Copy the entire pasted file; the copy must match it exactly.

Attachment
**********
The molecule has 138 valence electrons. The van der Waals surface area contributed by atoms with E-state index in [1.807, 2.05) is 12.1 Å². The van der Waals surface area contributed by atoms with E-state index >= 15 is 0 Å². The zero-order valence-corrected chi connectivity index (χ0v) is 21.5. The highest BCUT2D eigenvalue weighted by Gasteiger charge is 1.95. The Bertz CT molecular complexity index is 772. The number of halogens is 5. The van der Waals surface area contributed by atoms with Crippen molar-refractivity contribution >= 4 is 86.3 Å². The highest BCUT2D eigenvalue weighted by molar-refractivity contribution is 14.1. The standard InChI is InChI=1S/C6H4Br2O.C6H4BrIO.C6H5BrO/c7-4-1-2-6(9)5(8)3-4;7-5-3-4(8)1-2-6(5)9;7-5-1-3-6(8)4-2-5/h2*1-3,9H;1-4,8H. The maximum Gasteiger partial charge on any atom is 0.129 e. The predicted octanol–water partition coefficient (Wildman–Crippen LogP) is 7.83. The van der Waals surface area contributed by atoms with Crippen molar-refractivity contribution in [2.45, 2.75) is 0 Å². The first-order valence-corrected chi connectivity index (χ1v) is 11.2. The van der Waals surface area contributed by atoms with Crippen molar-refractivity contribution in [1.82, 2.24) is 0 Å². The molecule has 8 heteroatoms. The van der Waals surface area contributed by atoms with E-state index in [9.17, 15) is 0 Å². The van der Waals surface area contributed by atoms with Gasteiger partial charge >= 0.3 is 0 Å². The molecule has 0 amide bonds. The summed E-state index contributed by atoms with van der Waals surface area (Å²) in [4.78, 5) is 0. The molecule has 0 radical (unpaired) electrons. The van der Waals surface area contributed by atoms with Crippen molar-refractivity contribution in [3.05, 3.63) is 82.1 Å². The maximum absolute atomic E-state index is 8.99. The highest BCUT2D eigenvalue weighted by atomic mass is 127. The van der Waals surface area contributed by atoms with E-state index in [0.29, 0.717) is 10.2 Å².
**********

The molecule has 138 valence electrons. The van der Waals surface area contributed by atoms with E-state index in [1.807, 2.05) is 12.1 Å². The van der Waals surface area contributed by atoms with E-state index >= 15 is 0 Å². The zero-order valence-corrected chi connectivity index (χ0v) is 21.5. The highest BCUT2D eigenvalue weighted by Gasteiger charge is 1.95. The Bertz CT molecular complexity index is 772. The number of halogens is 5. The van der Waals surface area contributed by atoms with Crippen molar-refractivity contribution >= 4 is 86.3 Å². The highest BCUT2D eigenvalue weighted by molar-refractivity contribution is 14.1. The standard InChI is InChI=1S/C6H4Br2O.C6H4BrIO.C6H5BrO/c7-4-1-2-6(9)5(8)3-4;7-5-3-4(8)1-2-6(5)9;7-5-1-3-6(8)4-2-5/h2*1-3,9H;1-4,8H. The maximum Gasteiger partial charge on any atom is 0.129 e. The predicted octanol–water partition coefficient (Wildman–Crippen LogP) is 7.83. The van der Waals surface area contributed by atoms with Crippen molar-refractivity contribution in [2.45, 2.75) is 0 Å². The first-order valence-corrected chi connectivity index (χ1v) is 11.2. The van der Waals surface area contributed by atoms with Crippen molar-refractivity contribution in [1.82, 2.24) is 0 Å². The molecule has 8 heteroatoms. The van der Waals surface area contributed by atoms with E-state index in [9.17, 15) is 0 Å². The van der Waals surface area contributed by atoms with Gasteiger partial charge >= 0.3 is 0 Å². The molecule has 0 amide bonds. The summed E-state index contributed by atoms with van der Waals surface area (Å²) in [4.78, 5) is 0. The molecule has 0 radical (unpaired) electrons. The van der Waals surface area contributed by atoms with Crippen molar-refractivity contribution in [3.05, 3.63) is 82.1 Å². The maximum absolute atomic E-state index is 8.99. The highest BCUT2D eigenvalue weighted by atomic mass is 127. The van der Waals surface area contributed by atoms with E-state index in [0.29, 0.717) is 10.2 Å².